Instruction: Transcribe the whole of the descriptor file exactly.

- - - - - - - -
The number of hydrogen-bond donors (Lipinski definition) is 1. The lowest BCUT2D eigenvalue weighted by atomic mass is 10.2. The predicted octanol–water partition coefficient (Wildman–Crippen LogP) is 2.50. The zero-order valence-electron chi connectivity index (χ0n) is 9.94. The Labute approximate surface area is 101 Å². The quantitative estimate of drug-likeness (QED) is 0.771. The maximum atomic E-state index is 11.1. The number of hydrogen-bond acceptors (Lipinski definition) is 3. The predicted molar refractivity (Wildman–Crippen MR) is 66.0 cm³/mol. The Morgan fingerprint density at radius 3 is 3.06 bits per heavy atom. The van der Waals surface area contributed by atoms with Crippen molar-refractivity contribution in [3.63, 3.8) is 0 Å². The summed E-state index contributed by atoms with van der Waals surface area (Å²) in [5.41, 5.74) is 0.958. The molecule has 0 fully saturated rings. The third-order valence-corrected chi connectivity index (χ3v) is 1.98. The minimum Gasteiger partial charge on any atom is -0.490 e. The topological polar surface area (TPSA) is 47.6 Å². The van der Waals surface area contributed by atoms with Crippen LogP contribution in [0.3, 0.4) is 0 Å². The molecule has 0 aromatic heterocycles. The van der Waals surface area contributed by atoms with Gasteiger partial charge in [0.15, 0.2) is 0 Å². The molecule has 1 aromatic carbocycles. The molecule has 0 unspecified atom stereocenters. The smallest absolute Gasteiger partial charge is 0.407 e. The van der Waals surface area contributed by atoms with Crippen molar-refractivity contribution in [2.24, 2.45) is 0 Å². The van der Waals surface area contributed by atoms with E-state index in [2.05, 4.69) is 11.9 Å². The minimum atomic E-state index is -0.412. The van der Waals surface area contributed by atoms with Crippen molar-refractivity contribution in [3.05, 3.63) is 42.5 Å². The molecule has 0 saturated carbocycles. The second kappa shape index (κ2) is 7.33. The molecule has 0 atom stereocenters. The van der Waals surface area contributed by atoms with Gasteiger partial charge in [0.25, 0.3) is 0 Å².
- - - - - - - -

The number of hydrogen-bond donors (Lipinski definition) is 1. The lowest BCUT2D eigenvalue weighted by atomic mass is 10.2. The predicted octanol–water partition coefficient (Wildman–Crippen LogP) is 2.50. The zero-order valence-electron chi connectivity index (χ0n) is 9.94. The Labute approximate surface area is 101 Å². The quantitative estimate of drug-likeness (QED) is 0.771. The maximum atomic E-state index is 11.1. The number of hydrogen-bond acceptors (Lipinski definition) is 3. The predicted molar refractivity (Wildman–Crippen MR) is 66.0 cm³/mol. The Morgan fingerprint density at radius 3 is 3.06 bits per heavy atom. The van der Waals surface area contributed by atoms with Crippen molar-refractivity contribution in [3.63, 3.8) is 0 Å². The summed E-state index contributed by atoms with van der Waals surface area (Å²) in [5.41, 5.74) is 0.958. The molecule has 0 fully saturated rings. The third-order valence-corrected chi connectivity index (χ3v) is 1.98. The minimum Gasteiger partial charge on any atom is -0.490 e. The topological polar surface area (TPSA) is 47.6 Å². The van der Waals surface area contributed by atoms with Crippen LogP contribution in [0.3, 0.4) is 0 Å². The molecule has 0 aromatic heterocycles. The van der Waals surface area contributed by atoms with Gasteiger partial charge in [0.15, 0.2) is 0 Å². The molecule has 1 aromatic carbocycles. The molecule has 0 unspecified atom stereocenters. The smallest absolute Gasteiger partial charge is 0.407 e. The van der Waals surface area contributed by atoms with Crippen molar-refractivity contribution in [2.24, 2.45) is 0 Å². The van der Waals surface area contributed by atoms with E-state index in [2.05, 4.69) is 11.9 Å². The minimum atomic E-state index is -0.412. The van der Waals surface area contributed by atoms with Crippen molar-refractivity contribution in [3.05, 3.63) is 42.5 Å². The molecule has 0 saturated carbocycles. The second kappa shape index (κ2) is 7.33. The molecule has 0 atom stereocenters. The van der Waals surface area contributed by atoms with Gasteiger partial charge in [0.25, 0.3) is 0 Å².